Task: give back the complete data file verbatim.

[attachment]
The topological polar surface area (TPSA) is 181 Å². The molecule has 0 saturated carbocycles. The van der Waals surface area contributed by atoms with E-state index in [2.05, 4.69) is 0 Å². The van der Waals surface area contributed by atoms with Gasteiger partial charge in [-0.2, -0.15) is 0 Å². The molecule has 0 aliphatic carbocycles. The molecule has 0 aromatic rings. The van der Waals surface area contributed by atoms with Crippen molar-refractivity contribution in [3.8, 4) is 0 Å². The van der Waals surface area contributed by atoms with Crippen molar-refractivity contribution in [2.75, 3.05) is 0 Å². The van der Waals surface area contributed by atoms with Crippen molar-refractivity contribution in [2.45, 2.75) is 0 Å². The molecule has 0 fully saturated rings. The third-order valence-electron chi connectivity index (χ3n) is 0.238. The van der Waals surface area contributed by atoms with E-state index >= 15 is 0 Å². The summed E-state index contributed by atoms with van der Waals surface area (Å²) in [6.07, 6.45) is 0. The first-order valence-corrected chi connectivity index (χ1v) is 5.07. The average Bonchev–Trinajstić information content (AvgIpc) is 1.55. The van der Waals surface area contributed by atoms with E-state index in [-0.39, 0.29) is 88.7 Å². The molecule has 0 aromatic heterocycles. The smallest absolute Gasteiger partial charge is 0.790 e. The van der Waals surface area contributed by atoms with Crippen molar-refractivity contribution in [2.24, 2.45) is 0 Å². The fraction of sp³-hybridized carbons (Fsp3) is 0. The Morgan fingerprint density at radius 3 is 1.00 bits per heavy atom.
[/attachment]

The topological polar surface area (TPSA) is 181 Å². The molecule has 0 saturated carbocycles. The van der Waals surface area contributed by atoms with E-state index in [2.05, 4.69) is 0 Å². The van der Waals surface area contributed by atoms with Gasteiger partial charge in [-0.2, -0.15) is 0 Å². The molecule has 0 aliphatic carbocycles. The molecule has 0 aromatic rings. The van der Waals surface area contributed by atoms with Crippen molar-refractivity contribution in [3.8, 4) is 0 Å². The van der Waals surface area contributed by atoms with Crippen molar-refractivity contribution in [2.75, 3.05) is 0 Å². The van der Waals surface area contributed by atoms with Crippen molar-refractivity contribution in [2.45, 2.75) is 0 Å². The molecule has 0 fully saturated rings. The third-order valence-electron chi connectivity index (χ3n) is 0.238. The van der Waals surface area contributed by atoms with E-state index >= 15 is 0 Å². The summed E-state index contributed by atoms with van der Waals surface area (Å²) in [6.07, 6.45) is 0. The first-order valence-corrected chi connectivity index (χ1v) is 5.07. The average Bonchev–Trinajstić information content (AvgIpc) is 1.55. The van der Waals surface area contributed by atoms with E-state index in [-0.39, 0.29) is 88.7 Å². The molecule has 0 aromatic heterocycles. The smallest absolute Gasteiger partial charge is 0.790 e. The van der Waals surface area contributed by atoms with Crippen molar-refractivity contribution in [2.24, 2.45) is 0 Å². The fraction of sp³-hybridized carbons (Fsp3) is 0. The Morgan fingerprint density at radius 3 is 1.00 bits per heavy atom.